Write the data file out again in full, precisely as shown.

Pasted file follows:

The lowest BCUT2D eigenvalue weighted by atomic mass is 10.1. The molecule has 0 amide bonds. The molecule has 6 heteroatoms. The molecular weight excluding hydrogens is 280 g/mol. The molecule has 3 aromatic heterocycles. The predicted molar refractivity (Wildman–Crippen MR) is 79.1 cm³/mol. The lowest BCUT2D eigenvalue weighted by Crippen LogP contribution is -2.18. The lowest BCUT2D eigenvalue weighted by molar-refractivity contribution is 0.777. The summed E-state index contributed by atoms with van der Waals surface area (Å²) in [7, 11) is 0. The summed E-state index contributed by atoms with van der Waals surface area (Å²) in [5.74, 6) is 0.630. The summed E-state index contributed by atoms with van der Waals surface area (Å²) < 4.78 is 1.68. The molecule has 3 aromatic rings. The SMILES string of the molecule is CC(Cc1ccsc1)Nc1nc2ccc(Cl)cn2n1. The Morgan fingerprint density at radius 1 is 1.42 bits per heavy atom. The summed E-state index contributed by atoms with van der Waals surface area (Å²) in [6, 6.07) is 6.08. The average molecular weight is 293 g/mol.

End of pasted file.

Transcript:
The lowest BCUT2D eigenvalue weighted by atomic mass is 10.1. The molecule has 0 amide bonds. The molecule has 6 heteroatoms. The molecular weight excluding hydrogens is 280 g/mol. The molecule has 3 aromatic heterocycles. The predicted molar refractivity (Wildman–Crippen MR) is 79.1 cm³/mol. The lowest BCUT2D eigenvalue weighted by Crippen LogP contribution is -2.18. The lowest BCUT2D eigenvalue weighted by molar-refractivity contribution is 0.777. The summed E-state index contributed by atoms with van der Waals surface area (Å²) in [7, 11) is 0. The summed E-state index contributed by atoms with van der Waals surface area (Å²) in [5.74, 6) is 0.630. The summed E-state index contributed by atoms with van der Waals surface area (Å²) < 4.78 is 1.68. The molecule has 3 aromatic rings. The SMILES string of the molecule is CC(Cc1ccsc1)Nc1nc2ccc(Cl)cn2n1. The Morgan fingerprint density at radius 1 is 1.42 bits per heavy atom. The summed E-state index contributed by atoms with van der Waals surface area (Å²) in [6, 6.07) is 6.08. The average molecular weight is 293 g/mol.